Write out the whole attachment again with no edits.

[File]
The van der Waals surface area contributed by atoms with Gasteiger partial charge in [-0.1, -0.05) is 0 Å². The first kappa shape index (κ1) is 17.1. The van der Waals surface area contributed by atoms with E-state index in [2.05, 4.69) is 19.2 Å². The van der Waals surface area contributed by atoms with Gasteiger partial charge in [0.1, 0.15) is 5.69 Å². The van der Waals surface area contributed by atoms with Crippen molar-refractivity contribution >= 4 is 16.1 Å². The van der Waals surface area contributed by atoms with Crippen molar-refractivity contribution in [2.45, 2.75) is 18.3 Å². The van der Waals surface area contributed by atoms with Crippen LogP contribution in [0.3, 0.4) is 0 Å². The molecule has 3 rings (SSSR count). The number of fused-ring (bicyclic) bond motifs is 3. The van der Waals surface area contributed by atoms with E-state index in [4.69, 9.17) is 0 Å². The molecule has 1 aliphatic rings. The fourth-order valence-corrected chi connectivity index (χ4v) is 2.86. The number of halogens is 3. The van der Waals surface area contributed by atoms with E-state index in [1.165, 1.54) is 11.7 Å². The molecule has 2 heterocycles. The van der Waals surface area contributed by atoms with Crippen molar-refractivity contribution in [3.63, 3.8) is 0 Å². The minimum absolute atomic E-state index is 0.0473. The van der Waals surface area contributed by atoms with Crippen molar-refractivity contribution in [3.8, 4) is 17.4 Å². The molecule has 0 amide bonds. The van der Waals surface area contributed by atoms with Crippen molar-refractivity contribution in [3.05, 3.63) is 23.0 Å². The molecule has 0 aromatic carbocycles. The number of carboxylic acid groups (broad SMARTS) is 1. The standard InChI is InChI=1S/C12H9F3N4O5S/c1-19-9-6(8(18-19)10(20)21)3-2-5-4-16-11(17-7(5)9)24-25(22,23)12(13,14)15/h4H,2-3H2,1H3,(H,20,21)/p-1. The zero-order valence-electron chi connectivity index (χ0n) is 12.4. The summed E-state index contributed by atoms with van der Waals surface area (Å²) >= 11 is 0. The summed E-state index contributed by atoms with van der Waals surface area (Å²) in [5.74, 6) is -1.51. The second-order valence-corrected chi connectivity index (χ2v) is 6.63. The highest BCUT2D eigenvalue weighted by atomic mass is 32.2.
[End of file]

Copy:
The van der Waals surface area contributed by atoms with Gasteiger partial charge in [-0.1, -0.05) is 0 Å². The first kappa shape index (κ1) is 17.1. The van der Waals surface area contributed by atoms with E-state index in [2.05, 4.69) is 19.2 Å². The van der Waals surface area contributed by atoms with Gasteiger partial charge in [0.1, 0.15) is 5.69 Å². The van der Waals surface area contributed by atoms with Crippen molar-refractivity contribution >= 4 is 16.1 Å². The van der Waals surface area contributed by atoms with Crippen molar-refractivity contribution in [2.45, 2.75) is 18.3 Å². The van der Waals surface area contributed by atoms with Crippen LogP contribution in [0.3, 0.4) is 0 Å². The molecule has 3 rings (SSSR count). The number of fused-ring (bicyclic) bond motifs is 3. The van der Waals surface area contributed by atoms with E-state index in [4.69, 9.17) is 0 Å². The molecule has 1 aliphatic rings. The fourth-order valence-corrected chi connectivity index (χ4v) is 2.86. The number of halogens is 3. The van der Waals surface area contributed by atoms with E-state index in [1.165, 1.54) is 11.7 Å². The molecule has 2 heterocycles. The van der Waals surface area contributed by atoms with Crippen molar-refractivity contribution in [3.63, 3.8) is 0 Å². The minimum absolute atomic E-state index is 0.0473. The van der Waals surface area contributed by atoms with Crippen molar-refractivity contribution in [3.8, 4) is 17.4 Å². The molecule has 0 amide bonds. The van der Waals surface area contributed by atoms with Crippen molar-refractivity contribution in [3.05, 3.63) is 23.0 Å². The molecule has 0 aromatic carbocycles. The number of carboxylic acid groups (broad SMARTS) is 1. The standard InChI is InChI=1S/C12H9F3N4O5S/c1-19-9-6(8(18-19)10(20)21)3-2-5-4-16-11(17-7(5)9)24-25(22,23)12(13,14)15/h4H,2-3H2,1H3,(H,20,21)/p-1. The zero-order valence-electron chi connectivity index (χ0n) is 12.4. The summed E-state index contributed by atoms with van der Waals surface area (Å²) >= 11 is 0. The summed E-state index contributed by atoms with van der Waals surface area (Å²) in [5.74, 6) is -1.51. The second-order valence-corrected chi connectivity index (χ2v) is 6.63. The highest BCUT2D eigenvalue weighted by atomic mass is 32.2.